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Bloom, Nathaniel


Little is known about Nat Bloom outside of his affiliation with what was known as the "Fred Gray Association," a group of young men at Pfaff's whom Ed Folsom and Ken Price characterize as "a loose confederation of young men who seemed anxious to explore new possibilities of male-male affection" (Re-Scripting 62). Stepahnie Blalock describes the “Fred Gray Association” and includes Bloom in a running list of members and/or friends of the group: “The Fred Gray comrades organized their association on the basis of a two-tier structure: an in-crowd, and an extended network of participants and friends” (179). Blalock also believes the group, though vastly disparate in their respective educational and professional goals, within the common ground of the Pfaff’s. The beer-cellar was a place where the differing members and friends were able to still have “much in common to solidify their friendship: they were seemingly attracted by the literary fame of Pfaff’s” (179). Walt Whitman described Bloom as a "[b]road-shouldered, six-footer, with a hare-lip. Clever fellow, and by no means bad looking. . . . Direct, plain-spoken, natural-hearted, gentle-tempered, but awful when roused--cartman, with a horse, cart, &c, of his own--drives for a store in Maiden lane" (CW 9:142). Bloom eventually became a successful merchant and "operated a fancy-goods store on Broadway for many years" (Miller 11, 80).

Whitman wrote several letters to Bloom in his post-Pfaff's period as a hospital volunteer during the Civil War. In one of these letters addressed to both Bloom and Fred Gray he wrote, "I miss you all, my darlings & gossips, Fred Gray, and Bloom and Russell and every body. I wish you would all come here in a body--that would be divine. . . . Now you write to me good long letters, my own boys. You, Bloom, give me your address particular, dear friend. Tell me Charles Russell's address, particular--also write me about Charles Chauncey. Tell me about every body. For, dearest gossips, as the hart [sic] panteth, &c. so my soul after any and all sorts of items about you all. My darling, dearest boys, if I could be with you this hour, long enough to take only just three mild hot rums, before the cool weather closes" (CW 1:83-84).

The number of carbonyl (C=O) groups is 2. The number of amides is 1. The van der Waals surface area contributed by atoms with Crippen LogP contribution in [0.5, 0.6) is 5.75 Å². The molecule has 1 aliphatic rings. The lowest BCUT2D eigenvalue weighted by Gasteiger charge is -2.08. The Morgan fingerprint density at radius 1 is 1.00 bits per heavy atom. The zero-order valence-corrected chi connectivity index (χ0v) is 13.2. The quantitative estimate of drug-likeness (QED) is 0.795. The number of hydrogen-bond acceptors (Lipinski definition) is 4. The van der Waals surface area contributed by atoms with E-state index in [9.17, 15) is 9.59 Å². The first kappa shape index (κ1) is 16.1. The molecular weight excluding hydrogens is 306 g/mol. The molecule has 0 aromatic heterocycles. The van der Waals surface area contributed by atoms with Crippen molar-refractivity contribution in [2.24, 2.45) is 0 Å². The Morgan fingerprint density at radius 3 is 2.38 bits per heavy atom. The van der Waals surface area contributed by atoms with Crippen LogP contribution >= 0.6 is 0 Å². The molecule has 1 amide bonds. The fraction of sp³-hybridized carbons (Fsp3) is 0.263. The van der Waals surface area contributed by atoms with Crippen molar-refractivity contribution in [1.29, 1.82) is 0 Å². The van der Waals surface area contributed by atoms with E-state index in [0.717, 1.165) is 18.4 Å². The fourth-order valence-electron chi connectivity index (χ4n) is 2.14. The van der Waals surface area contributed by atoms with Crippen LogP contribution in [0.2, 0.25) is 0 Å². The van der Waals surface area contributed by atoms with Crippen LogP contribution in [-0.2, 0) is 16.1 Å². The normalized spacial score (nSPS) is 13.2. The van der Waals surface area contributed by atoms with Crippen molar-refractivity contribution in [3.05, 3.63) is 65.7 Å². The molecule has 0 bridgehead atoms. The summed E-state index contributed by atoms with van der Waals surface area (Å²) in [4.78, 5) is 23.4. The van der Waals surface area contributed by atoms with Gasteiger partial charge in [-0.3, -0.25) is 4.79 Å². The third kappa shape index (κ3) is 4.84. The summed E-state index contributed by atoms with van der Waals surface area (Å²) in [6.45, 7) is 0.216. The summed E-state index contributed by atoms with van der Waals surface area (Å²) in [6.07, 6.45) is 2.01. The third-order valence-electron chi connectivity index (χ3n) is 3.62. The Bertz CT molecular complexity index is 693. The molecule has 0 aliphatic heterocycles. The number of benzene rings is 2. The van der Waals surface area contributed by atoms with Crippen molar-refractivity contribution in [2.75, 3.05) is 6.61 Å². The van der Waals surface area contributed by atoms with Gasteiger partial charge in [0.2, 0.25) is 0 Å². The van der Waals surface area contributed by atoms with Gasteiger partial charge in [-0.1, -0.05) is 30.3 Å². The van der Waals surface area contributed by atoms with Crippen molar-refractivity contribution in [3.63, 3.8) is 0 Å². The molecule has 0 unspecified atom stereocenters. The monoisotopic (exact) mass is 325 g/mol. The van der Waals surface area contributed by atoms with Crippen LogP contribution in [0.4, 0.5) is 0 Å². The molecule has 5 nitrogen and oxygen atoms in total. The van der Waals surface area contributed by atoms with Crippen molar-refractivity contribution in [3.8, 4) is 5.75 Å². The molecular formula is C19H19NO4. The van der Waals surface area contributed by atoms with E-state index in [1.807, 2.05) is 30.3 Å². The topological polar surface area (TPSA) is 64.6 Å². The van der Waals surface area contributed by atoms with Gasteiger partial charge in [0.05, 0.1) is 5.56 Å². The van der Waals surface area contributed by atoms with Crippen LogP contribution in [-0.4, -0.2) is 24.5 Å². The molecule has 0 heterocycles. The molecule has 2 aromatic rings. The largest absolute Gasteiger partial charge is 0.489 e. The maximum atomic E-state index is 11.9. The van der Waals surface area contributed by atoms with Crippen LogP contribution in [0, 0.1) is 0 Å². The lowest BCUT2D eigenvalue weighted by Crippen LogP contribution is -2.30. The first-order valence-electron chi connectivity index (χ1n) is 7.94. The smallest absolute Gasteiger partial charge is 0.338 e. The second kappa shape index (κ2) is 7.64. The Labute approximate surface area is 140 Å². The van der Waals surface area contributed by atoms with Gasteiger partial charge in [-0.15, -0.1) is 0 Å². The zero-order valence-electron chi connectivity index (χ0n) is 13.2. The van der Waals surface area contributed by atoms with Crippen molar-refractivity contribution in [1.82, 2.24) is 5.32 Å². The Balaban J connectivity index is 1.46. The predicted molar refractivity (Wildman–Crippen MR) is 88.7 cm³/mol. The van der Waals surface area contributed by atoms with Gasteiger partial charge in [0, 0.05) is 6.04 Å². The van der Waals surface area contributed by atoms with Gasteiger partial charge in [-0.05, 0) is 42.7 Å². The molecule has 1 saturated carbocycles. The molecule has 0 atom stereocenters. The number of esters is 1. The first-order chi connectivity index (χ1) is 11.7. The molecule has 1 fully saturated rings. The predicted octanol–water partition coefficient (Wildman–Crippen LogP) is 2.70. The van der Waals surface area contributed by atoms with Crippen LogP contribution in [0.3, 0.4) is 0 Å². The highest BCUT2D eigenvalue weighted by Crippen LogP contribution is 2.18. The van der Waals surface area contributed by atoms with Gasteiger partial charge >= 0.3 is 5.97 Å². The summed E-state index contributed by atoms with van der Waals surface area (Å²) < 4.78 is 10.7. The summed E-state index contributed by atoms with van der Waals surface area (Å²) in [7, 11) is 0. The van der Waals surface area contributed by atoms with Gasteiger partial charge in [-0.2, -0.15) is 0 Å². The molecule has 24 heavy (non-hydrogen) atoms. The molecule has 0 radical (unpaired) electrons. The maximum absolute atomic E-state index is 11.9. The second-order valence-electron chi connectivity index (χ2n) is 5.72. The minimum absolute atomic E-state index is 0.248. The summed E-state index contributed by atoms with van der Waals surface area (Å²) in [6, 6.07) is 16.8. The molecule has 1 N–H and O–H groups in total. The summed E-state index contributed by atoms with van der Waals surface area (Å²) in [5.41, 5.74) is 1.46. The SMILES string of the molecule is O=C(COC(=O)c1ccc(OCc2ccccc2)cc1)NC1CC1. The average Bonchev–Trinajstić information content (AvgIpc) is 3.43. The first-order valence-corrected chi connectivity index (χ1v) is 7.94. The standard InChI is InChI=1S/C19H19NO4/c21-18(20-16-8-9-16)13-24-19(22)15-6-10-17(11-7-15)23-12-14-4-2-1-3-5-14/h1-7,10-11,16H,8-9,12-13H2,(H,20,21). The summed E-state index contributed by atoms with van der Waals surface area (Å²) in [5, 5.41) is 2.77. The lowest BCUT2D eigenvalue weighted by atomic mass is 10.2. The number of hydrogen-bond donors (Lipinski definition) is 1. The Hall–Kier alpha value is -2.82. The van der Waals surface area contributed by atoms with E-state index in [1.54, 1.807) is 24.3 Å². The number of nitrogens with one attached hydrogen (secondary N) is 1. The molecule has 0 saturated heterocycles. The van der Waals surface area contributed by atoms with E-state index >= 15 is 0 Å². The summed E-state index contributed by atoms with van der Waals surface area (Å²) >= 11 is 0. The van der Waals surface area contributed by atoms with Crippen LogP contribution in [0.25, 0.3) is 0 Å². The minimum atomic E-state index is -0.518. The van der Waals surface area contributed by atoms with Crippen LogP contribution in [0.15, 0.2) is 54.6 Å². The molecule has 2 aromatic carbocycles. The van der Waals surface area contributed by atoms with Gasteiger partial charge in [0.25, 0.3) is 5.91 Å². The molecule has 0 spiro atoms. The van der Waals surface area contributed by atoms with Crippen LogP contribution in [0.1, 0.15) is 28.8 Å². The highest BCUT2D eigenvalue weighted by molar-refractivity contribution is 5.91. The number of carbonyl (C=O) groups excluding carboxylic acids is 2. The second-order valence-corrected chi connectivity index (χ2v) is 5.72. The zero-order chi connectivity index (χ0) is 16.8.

In another letter Whitman wrote, "dear friend, how long it is since we have seen each other, since those pleasant meetings & those hot spiced rums & suppers & our dear friends Gray & Chauncey, & Russell, & Fritschy too, (who for a while at first used to sit so silent,) & Perkins & our friend Raymond--how long it seems--how much I enjoyed it all" (CW 1:142). It is obvious from the affection displayed in such letters as these that Bloom and the other men Whitman referred to as "my own boys" were an important part of the poet's experience at Pfaff's.